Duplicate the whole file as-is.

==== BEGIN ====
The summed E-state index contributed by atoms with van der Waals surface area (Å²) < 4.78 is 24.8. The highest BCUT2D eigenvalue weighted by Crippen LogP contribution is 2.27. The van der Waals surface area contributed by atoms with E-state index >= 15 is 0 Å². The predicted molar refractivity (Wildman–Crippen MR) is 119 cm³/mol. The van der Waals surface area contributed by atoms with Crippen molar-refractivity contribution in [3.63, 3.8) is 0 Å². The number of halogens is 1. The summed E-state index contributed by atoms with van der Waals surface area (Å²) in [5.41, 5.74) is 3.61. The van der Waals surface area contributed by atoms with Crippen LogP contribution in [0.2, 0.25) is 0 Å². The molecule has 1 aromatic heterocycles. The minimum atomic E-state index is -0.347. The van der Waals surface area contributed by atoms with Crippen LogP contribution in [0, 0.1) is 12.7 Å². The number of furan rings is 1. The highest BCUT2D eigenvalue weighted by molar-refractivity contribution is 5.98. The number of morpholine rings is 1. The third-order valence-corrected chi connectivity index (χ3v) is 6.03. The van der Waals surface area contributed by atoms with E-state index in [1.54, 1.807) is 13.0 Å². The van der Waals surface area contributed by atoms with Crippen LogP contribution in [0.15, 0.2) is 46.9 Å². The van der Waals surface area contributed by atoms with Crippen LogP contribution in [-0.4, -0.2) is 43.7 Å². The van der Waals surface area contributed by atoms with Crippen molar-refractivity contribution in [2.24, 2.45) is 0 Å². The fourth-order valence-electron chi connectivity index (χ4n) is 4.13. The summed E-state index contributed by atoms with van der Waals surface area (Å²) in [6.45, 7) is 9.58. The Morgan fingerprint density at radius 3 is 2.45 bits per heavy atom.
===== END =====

The summed E-state index contributed by atoms with van der Waals surface area (Å²) < 4.78 is 24.8. The highest BCUT2D eigenvalue weighted by Crippen LogP contribution is 2.27. The van der Waals surface area contributed by atoms with E-state index >= 15 is 0 Å². The predicted molar refractivity (Wildman–Crippen MR) is 119 cm³/mol. The van der Waals surface area contributed by atoms with Crippen molar-refractivity contribution in [3.63, 3.8) is 0 Å². The number of halogens is 1. The summed E-state index contributed by atoms with van der Waals surface area (Å²) in [5.41, 5.74) is 3.61. The van der Waals surface area contributed by atoms with Crippen LogP contribution in [0.2, 0.25) is 0 Å². The molecule has 1 aromatic heterocycles. The minimum atomic E-state index is -0.347. The van der Waals surface area contributed by atoms with Crippen LogP contribution in [0, 0.1) is 12.7 Å². The number of furan rings is 1. The highest BCUT2D eigenvalue weighted by molar-refractivity contribution is 5.98. The number of morpholine rings is 1. The third-order valence-corrected chi connectivity index (χ3v) is 6.03. The van der Waals surface area contributed by atoms with E-state index in [1.54, 1.807) is 13.0 Å². The van der Waals surface area contributed by atoms with Crippen LogP contribution in [0.15, 0.2) is 46.9 Å². The van der Waals surface area contributed by atoms with Crippen LogP contribution in [-0.4, -0.2) is 43.7 Å². The van der Waals surface area contributed by atoms with Crippen molar-refractivity contribution in [2.24, 2.45) is 0 Å². The fourth-order valence-electron chi connectivity index (χ4n) is 4.13. The summed E-state index contributed by atoms with van der Waals surface area (Å²) in [6.45, 7) is 9.58. The Morgan fingerprint density at radius 3 is 2.45 bits per heavy atom.